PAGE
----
The whole notion of grants from the federal government in the Race to the Top program came about because public school systems had some work to do to bring all schools up to a better level. So it wouldnt be fair to pronounce North Carolinas participation in the program as unsuccessful just because some goals werent met.
That might be a negative spin on the states performance, but it would be wrong. The state is, as a result of $400 million grant it won three years ago, upgrading technology with an Internet cloud for parents, teachers, principals and staff that will allow teachers, for example, to share lesson plans and will allow all involved in the schools to communicate more and better with each other.
In addition, the Race to the Top money enabled the state to develop a better evaluation system for teachers and principals. Some 87 principals left their posts as the grant program began.
The state Department of Public Instruction under Superintendent June Atkinson also used funding to intensify efforts to bring under-performing schools up to higher standards, and made progress. Unfortunately, some well-intentioned money, such as vouchers to draw teachers to low-performing schools, wasnt used much.
It has been a big program with big ideas, and parts of it worked better than others, which is nothing to be ashamed of.
And the truth is, the state has drawn praise from federal officials for showing progress in improving public schools. Thats been no mean feat, though it could be at risk in the immediate future, in a time when Republican legislators have made public education a punching bag for the ideologically driven tea party crowd.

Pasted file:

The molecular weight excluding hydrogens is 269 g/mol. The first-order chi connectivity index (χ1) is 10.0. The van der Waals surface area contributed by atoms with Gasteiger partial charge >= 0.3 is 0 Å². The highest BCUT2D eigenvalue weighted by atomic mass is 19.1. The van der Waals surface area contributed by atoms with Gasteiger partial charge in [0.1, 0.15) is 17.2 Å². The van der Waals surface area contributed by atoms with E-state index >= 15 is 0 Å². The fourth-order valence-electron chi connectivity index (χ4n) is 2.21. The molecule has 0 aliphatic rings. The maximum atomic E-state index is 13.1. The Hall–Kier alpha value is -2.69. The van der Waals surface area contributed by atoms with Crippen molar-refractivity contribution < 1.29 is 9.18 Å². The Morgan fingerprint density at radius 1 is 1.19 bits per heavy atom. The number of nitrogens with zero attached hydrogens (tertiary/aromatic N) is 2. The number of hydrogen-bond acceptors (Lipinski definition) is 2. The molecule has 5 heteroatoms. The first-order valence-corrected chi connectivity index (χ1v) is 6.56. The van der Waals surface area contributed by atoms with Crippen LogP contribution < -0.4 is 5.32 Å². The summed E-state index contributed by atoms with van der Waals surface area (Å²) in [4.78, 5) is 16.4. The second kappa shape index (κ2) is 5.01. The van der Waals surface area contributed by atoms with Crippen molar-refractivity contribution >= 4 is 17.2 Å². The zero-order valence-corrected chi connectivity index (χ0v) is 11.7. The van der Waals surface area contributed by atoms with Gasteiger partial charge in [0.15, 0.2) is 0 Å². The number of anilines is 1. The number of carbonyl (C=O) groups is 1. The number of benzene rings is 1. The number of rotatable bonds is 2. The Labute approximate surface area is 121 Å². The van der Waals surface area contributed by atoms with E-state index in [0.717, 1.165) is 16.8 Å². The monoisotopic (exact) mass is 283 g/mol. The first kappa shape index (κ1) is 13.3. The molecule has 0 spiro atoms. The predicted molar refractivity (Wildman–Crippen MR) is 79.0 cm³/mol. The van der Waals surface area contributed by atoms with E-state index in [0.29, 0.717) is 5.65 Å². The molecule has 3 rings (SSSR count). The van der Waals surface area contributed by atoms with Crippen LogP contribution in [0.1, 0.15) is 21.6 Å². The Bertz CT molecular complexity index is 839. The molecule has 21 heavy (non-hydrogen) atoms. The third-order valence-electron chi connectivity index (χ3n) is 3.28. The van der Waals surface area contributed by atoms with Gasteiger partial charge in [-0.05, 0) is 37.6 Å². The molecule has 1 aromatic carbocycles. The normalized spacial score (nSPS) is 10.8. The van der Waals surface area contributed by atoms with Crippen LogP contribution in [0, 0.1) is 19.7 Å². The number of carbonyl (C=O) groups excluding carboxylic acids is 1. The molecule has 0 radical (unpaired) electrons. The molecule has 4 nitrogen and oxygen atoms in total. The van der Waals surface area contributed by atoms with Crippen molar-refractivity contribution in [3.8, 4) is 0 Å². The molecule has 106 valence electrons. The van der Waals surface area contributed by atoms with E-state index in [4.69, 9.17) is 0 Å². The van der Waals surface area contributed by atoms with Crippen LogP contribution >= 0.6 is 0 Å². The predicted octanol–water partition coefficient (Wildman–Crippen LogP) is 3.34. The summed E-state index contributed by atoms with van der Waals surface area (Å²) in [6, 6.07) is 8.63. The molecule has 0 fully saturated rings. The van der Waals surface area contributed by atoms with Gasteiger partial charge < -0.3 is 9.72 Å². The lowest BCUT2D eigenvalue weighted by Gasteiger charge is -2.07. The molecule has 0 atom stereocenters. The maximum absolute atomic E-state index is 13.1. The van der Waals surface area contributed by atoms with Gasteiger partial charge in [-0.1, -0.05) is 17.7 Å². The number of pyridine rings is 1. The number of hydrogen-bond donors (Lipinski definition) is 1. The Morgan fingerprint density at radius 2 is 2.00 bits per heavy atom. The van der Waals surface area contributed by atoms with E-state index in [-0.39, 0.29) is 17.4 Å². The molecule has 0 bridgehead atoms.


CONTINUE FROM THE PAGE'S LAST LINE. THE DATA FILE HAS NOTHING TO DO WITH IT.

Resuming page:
Another sign that North Carolina is doing well by many lights is the announcement last week that the state is getting a $13.6 million grant to continue work on improving those low-performing schools. North Carolinas grant was the largest among seven states that got such allocations. Thats a high compliment to state education officials, who havent heard many kudos from the legislature.
The state has a distressing 118 schools that are ranked as consistently low-performing. It must be recognized that many of those schools serve low-income children whose families dont have the resources to support the outside-of-school enriching experiences that help children in wealthier areas.
That said, the state is looking and has looked for ways to bolster those schools, and the schools that want the money have to apply for it. Theyre then monitored for progress.
At the Core
Atkinson doesnt sell the federal program as a cure-all for underwhelming public schools, but she does say those schools that have received the money in the past, including some in Chatham, Orange and Wake counties, have indeed gotten better.
The timing is good. Schools are having to work toward measuring up to the Common Core State Standards, which raise learning goals for students. Though controversial among some conservative groups, Common Core is most strongly supported, for example, by former Gov. Jim Hunt, the premier education governor of his time.
And there is good reason for that, and for the support it has among other leaders: It is better to raise standards and have students strive to meet them, even if it takes more time. To maintain lower standards that will give parents the idea that their kids are learning in a way that will make them competitive for college and work opportunities with others isnt doing them or their children any favor.
Schools will use the money for technology, but also for luring better teachers, and for helping teachers on staff improve through more training. For teachers, underpaid and overworked and often forced to go in their own pockets for supplies, are due all the encouragement we can give them.
This money is a positive, promising and, for North Carolina, a complimentary development. It demonstrates that federal education officials have confidence in the states ability to spend wisely and produce results.